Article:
One purpose of the UWP is to gauge whether students are developing the foundation of writing skills necessary for upper-division courses. The registration hold at 60 credits signifies a “due date” for the portfolio and ensures students are assessed at the accurate point in their college experience. The hold establishes a timeline so that graduation is not delayed because of the UWP. The registration hold is removed by the Writing Program when a student submits the portfolio. Because of the reasons explained above, the Writing Program rarely removes holds without submission of the portfolio. Transfer students and nontraditional students should contact the Writing Program if they experience obstacles in submitting their portfolio.
Portfolio results will be available to students approximately four weeks after the submission link closes. It is important to distinguish here between the date a student submits and the date a link closes; evaluation of submissions does not begin until the Qualtrics link expires. The UWP page shows the link closure dates.
Results can be found in myWSU; we do not send emails about results. Portfolios evaluated as “completed” will result in an updated milestone, whereas portfolios determined to show a need for writing support will yield a service indicator called Writing Portfolio 1 or 2. These indicators can be expanded to show the required course (Write 302, Write 205, or English 202). All students will receive a notice in My.Wsu explaining their results, commenting on their writing, and noting any further requirements.
If you are dissatisfied with your results, you have 3 options.
You may only choose one of the following avenues:
You may write a formal, respectful letter of appeal to our Portfolio Appeals Committee. We recommend your letter includes explanation of why you selected the two papers and what they show about your abilities as a writer. You might consider those papers in the context of your discipline, future career, or progress so far as a writer. Your letter should also include background information including your major, the term in which you submitted the portfolio originally, and the courses that assigned the two papers you included. Think carefully about your purpose and your audience as you write your letter of appeal. Email your appeal letter to firstname.lastname@example.org as an email attachment (must be either PDF, .doc, or docx). We do not accept Google Docs or Microsoft OneDrive documents that require a login to access. The subject line should read “UWP Appeal Letter”, your full name, and WSU ID#.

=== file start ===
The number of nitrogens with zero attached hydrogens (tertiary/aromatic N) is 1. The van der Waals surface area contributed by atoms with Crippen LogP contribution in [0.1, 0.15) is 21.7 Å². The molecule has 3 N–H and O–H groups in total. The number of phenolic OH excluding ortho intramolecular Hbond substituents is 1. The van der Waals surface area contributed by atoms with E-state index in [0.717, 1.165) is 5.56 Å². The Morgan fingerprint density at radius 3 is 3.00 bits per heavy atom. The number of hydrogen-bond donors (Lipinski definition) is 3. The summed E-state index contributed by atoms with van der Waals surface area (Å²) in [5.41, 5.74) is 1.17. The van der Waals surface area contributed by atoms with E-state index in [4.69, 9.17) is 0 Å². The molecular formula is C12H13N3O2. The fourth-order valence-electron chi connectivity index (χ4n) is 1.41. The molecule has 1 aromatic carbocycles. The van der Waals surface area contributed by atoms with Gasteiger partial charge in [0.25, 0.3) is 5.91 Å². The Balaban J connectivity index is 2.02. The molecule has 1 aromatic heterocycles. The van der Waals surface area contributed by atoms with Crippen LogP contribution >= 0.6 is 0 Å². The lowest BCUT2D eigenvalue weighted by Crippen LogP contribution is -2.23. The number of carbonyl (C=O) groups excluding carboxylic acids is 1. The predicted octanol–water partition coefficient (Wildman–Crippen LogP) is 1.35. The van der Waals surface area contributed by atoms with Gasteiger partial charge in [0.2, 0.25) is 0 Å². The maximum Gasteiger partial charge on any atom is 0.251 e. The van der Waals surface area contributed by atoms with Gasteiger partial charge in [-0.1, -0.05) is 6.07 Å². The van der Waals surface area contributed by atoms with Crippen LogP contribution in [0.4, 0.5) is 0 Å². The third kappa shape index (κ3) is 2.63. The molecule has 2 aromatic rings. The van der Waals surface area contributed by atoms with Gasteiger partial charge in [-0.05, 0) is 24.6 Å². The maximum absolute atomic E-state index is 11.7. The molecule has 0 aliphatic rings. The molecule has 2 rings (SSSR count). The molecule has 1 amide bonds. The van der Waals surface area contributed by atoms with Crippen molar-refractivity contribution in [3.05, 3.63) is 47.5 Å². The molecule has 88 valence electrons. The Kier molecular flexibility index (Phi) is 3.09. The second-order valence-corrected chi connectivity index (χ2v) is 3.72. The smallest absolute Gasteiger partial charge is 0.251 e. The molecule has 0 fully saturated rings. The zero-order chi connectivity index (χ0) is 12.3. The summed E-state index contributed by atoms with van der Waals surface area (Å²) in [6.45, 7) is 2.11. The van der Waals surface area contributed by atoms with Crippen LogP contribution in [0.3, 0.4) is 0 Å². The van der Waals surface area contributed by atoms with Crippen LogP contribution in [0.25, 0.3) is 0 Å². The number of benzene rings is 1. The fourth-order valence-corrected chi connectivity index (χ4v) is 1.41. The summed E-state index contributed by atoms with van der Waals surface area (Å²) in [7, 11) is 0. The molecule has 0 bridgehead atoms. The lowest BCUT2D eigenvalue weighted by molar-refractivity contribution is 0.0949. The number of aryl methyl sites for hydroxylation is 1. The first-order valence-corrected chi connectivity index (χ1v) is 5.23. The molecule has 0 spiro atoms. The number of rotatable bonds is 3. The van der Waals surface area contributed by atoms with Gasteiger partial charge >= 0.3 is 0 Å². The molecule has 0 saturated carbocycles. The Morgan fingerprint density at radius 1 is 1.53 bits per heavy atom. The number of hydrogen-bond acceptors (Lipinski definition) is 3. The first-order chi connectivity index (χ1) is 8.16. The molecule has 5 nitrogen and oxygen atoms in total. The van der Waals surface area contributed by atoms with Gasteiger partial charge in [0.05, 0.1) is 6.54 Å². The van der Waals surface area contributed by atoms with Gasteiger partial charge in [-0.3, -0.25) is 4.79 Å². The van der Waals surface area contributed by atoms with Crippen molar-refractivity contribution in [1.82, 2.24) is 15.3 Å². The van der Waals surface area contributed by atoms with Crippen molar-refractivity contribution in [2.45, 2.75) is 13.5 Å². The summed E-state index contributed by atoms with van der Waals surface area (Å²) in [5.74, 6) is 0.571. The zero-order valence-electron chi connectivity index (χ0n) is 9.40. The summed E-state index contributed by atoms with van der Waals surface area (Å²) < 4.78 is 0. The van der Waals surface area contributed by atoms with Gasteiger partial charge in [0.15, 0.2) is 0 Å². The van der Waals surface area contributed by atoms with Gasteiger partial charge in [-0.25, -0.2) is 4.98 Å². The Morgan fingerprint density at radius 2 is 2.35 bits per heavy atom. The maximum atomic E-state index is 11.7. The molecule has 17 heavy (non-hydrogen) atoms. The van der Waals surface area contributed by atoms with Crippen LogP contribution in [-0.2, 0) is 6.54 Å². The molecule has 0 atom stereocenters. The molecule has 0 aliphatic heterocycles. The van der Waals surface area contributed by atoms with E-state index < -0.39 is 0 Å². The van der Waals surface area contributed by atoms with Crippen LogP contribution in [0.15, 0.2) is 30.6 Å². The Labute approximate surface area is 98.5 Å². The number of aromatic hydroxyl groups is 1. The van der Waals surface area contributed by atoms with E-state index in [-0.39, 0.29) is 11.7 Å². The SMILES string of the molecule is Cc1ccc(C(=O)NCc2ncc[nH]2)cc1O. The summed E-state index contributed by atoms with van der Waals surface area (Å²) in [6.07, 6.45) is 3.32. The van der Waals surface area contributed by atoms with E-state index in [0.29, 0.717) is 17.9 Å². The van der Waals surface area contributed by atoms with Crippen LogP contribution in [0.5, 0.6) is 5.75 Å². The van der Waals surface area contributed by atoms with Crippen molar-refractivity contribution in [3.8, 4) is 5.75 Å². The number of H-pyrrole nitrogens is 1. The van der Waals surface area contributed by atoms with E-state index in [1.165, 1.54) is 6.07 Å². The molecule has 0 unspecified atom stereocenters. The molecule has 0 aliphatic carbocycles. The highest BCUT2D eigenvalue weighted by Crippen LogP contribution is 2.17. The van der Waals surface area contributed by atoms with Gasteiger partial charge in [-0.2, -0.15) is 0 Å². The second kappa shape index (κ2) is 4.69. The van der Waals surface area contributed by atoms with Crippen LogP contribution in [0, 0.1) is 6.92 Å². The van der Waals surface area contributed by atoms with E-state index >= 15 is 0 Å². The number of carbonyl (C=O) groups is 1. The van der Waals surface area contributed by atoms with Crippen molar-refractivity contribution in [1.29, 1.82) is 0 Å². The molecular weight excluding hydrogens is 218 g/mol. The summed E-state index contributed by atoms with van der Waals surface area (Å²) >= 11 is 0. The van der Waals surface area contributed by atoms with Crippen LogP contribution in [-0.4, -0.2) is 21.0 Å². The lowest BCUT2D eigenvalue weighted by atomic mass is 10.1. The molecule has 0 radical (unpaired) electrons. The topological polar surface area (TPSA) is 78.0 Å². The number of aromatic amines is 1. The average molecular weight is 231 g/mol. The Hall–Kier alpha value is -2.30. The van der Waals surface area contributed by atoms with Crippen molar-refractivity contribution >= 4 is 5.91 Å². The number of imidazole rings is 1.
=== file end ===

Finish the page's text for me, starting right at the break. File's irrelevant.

You may enroll in the required course. A positive service indicator will remain on your account until you’ve successfully completed the course and will be released after final grades have been posted. This service indicator does not prevent you from registering for courses. All assigned courses are 1-credit, pass or fail, and designed to be supportive of the writing you’re doing in other classes.
You can submit a second University Writing Portfolio with different writing samples than ones you previously submitted. Should you choose this option, a $50 writing portfolio fee will be applied to your account to assist with the evaluation of your second submission. You must email the Writing Program before you submit a second portfolio so that your submission is not automatically discarded.
We appreciate that many of you completed the timed write in a previous semester and we recognize that many of you will be frustrated to know that this document is no longer a necessary or viable component for the University Writing Portfolio. The constraints of the pandemic and social distancing make those physical blue books inaccessible; all aspects of the UWP must be digital and accessible to our assessment team remotely. A silver lining here is that students no longer have the timed write to worry about; the Writing Program staff and assessment team members are eager to read the best writing WSU students can compose as opposed to an essay composed under time constraints and about a topic likely of no interest to the writer. Overall, the Writing Program staff believes that the move to eliminate the timed write benefits most, if not all students.
The UWP fee was established through the WSU Fee Committee of the President’s Office in the early 1990s and exists to support the evaluation and improvement of cross-disciplinary student writing at WSU. The fee is automatically placed onto student accounts at 60 credits.